Archive review: Brawn’s has now closed.
The Royal Family’s junior members have always courted controversy.
Who can forget Princess Diana and her lively chum Sarah Ferguson dressing up as policewomen and partying in Annabel’s nightclub back in the 1980s. More recently some of you may have clicked onto TMZ to see Prince Harry’s… er ‘billiards’. However, these titled youngsters could learn a thing or two from the teenage Princess Elizabeth. Who? You know, HM the Queen. When she was just seventeen she got the nation’s attention by spinning around the dancefloor of London’s trendy Bagatelle restaurant to the Latin beats of Edmundo Ros. But what’s all this got to do with a new tapas bar in Cowes? Nothing really. Other than when Matt and Cat entered the intimate venue they soon found themselves tapping their feet to Edmundo Ros’ rumba music.
But let’s unravel a bit. M&C had already scoped out Brawn’s during their preamble to Cowes Week – and they thought the venue looked promising. However, as they’d already stuffed themselves that day with crab and chips they only had room for a nice cup of tea. Yet, salivating over the menu, they vowed to return.
Having built up an appetite trotting around Wolverton Fair, Matt and Cat bimbled off to Cowes to finally do Brawn’s justice. The cosy interior had been given a well-needed spruce up but, unlike some venues’ makeovers, it’s not all white walls and canvasses of smooth wet pebbles. Brawn’s has embraced a sort of rustic, yet Edwardian chic. There was florid wallpaper, old prints and photos, and even a domestic standard lamp in the back room, all illuminated by flickering candles. The candles themselves were pushed into old wine bottles, bistro-style; their thick waxy accretions almost hiding the glass underneath. It all made for a very intimate atmosphere – bordering on the gloomy though, it has to be said.
Lamb tagine £5.50
Figs and blue cheese £4.50
Pork tenderloin £5.25
Blanche bait £4
Tart aux pommes £4.50
Chocolate tart £4.50
Cobra lager £3.50
Far from gloomy was the waitress; a very friendly and enthusiastic member of staff who, at the time of Matt and Cat’s visit, was running the front of house single-handed. She was patient with her indecisive charges, and seemed to know the menu and bar-list very well. Matt and Cat found it tricky to make a choice from the good selection. They decided that, with its myriad of low-priced yet varied dishes, having tapas is a bit like the Yo! Sushi dining experience but without the conveyor belt and waving Maneki-neko. ‘Yo! Tapas’ if you will. Helpfully the menu was loosely divided into breads, meats, veggies, fish and so on. M&C both chose three dishes each and awaited their assortment with interest. While they waited for the kitchen to rustle up their dinner, Matt and Cat were delighted by the Tijuana brass and Cuban-style tunes, interspersed with Edmundo Ros. The Cat, who’s a big fan of lounge music and cheesy listening, thankfully managed to resist whistling along to Hernandos Hideaway.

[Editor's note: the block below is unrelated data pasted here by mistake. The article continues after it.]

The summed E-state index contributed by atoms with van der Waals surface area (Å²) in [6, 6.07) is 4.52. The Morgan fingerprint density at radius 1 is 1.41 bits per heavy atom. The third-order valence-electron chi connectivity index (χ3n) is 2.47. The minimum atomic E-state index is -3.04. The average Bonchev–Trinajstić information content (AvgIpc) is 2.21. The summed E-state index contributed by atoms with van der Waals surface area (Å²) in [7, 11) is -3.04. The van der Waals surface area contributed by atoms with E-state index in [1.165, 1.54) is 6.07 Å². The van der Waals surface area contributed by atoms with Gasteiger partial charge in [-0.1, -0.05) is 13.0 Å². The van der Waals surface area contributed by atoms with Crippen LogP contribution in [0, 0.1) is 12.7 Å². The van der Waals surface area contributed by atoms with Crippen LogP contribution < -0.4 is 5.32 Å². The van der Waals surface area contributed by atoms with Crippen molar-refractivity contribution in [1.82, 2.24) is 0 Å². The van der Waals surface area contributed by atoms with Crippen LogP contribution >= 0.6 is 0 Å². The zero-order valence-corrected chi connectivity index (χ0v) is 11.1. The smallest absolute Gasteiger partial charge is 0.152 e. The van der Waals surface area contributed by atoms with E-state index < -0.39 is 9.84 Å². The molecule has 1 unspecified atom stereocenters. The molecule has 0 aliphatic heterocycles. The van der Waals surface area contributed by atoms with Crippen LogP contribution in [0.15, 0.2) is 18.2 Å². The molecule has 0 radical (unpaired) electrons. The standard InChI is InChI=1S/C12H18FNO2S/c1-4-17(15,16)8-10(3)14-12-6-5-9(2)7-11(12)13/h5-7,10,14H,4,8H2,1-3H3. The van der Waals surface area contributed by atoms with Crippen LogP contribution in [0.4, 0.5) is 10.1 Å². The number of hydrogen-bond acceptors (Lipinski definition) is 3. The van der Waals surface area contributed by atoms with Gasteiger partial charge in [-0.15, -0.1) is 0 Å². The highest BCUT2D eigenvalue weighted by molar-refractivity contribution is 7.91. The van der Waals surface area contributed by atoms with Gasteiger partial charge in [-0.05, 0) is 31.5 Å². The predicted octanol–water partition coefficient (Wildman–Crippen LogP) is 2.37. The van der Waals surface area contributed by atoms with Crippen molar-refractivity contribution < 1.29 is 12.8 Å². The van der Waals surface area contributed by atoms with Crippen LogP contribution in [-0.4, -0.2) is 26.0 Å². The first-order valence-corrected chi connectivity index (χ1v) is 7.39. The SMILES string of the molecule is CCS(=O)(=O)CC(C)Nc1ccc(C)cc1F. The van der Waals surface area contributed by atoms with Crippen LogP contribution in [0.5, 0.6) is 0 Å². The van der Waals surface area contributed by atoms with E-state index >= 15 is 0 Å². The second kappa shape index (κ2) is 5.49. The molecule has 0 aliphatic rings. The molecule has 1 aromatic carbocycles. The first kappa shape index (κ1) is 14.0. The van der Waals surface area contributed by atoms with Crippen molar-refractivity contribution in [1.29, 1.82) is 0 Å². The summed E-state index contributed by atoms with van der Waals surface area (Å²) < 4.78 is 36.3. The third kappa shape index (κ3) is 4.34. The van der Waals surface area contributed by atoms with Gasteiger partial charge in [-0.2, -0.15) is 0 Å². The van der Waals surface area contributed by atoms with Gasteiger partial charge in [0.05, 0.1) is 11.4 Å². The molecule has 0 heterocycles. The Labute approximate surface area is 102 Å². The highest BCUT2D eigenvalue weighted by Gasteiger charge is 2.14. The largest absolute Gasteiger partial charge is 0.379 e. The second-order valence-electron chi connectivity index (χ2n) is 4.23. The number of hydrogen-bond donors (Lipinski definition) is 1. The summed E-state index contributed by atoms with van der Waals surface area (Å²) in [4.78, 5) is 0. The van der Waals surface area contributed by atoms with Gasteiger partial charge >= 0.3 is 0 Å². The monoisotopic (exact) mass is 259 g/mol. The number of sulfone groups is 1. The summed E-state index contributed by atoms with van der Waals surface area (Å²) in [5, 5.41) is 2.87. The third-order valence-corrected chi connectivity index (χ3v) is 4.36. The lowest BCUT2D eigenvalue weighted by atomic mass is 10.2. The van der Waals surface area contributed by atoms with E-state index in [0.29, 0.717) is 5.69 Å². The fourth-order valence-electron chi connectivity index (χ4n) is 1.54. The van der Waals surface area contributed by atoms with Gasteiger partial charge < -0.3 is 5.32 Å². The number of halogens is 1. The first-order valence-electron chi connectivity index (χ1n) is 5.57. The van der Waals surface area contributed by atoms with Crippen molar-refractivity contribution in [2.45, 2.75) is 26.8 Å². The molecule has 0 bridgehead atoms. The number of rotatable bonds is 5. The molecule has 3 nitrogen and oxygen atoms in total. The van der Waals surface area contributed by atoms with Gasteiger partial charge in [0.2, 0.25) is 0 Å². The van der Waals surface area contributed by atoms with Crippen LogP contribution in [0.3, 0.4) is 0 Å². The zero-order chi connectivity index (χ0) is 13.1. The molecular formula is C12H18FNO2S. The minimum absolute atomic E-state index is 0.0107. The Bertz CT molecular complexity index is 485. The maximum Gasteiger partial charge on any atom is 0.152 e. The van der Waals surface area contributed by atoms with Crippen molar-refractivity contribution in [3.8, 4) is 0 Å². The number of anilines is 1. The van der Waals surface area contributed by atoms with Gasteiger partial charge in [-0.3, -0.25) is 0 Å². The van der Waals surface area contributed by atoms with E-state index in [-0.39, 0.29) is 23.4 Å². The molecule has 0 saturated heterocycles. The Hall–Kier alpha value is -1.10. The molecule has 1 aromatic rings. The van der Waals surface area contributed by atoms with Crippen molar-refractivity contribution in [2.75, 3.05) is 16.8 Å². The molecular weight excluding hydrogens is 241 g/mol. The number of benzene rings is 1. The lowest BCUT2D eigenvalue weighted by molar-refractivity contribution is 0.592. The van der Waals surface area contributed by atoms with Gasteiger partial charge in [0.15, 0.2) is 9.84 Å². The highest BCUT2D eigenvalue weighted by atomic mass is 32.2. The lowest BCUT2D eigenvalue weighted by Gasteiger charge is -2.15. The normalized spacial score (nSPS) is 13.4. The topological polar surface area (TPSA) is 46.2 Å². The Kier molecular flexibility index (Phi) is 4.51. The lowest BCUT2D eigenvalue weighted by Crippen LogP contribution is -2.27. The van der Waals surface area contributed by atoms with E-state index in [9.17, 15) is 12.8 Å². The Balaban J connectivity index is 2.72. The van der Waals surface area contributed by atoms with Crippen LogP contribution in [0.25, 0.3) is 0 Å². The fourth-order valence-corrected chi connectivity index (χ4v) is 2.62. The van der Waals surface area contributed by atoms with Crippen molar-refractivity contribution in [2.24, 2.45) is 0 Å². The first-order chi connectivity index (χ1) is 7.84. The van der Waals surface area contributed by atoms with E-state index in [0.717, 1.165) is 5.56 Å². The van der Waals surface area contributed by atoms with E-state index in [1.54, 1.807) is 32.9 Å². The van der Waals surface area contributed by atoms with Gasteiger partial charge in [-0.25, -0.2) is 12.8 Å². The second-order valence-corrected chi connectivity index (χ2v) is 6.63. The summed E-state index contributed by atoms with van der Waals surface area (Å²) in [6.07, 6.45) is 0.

The venue was pretty full; it was a great place for a romantic liaison and there were several couples including M&C enjoying themselves. On both of their visits Matt and Cat have also noted that Brawn’s seems to be popular with families, maybe because it has child-sized dishes – pleasingly, proper food and not a patronising kiddie menu of meat-shapes and carbs. Despite the lone waitress having to attend to a dozen or so customers, there was no conspicuous delay in getting the meal. All six dishes arrived together and a handsome array they made, enhanced by the vintage crockery onto which M&C spooned their tapas.
The highlight for Cat was oven-baked figs stuffed with blue cheese. The fruits were juicy and soft and their sweetness was excellently tempered by the cheese. Matt’s favourite dish was the pork tenderloin marinated in tarragon with caramalised apples. The meat was fabulously soft and lean, infused with garlic and herbs. He didn’t get much of a look in on it though as Cat snaffled most of it. Pork is usually the last choice for her; Brawn’s did well to make it so desirable. The moist and meaty lamb tagine was nicely flavoured with North African spices and the chips and patatas bravas were great to mop up the stew’s juices. The only disappointment was the whitebait; it was fairly typical breaded fish – not a patch on Blacksheep Bar‘s seasoned and floured whitebait – but tasty enough.
Having cleared their plates and enjoyed their main courses so much, Matt and Cat thought they’d have desserts. Now, M&C are experienced enough diners to know that some chefs need a bit of help in the kitchen and may even buy in some of their dishes. However, it was still a surprise that Cat’s chocolate tart was branded with a chocolate disc, on which was scripted the word ‘Chocolate’. If it was the work of the chef, then his expertise is assuredly in patisserie. Matt rather dismissively compared this production-line pudding to Punky Penguin. That may have been a bit harsh; Cat enjoyed its crisp pastry case and the smooth chocolate but would have preferred something more home-made looking. By contrast, Matt’s apple tart looked fabulous; glazed chunks of apple on a pastry case with a ramekin of cream. It was deliciously tangy and moist.
As they were leaving, Matt and Cat bumped into as couple of friends who’d been pre-emptive enough to book one of the two tables in the window. Having finished their dinners, your reviewers sat down with their new companions and enjoyed a complementary amaretto. By now, they were the only ones in the restaurant but it was a relaxed enough place that they felt comfortable just drinking and gossiping. Brawn’s is that sort of venue – one where you can have an intimate dinner or perhaps just a boozy chat with friends. Matt and Cat liked Brawns very much: it scores well across its ambience, food and service and is recommended.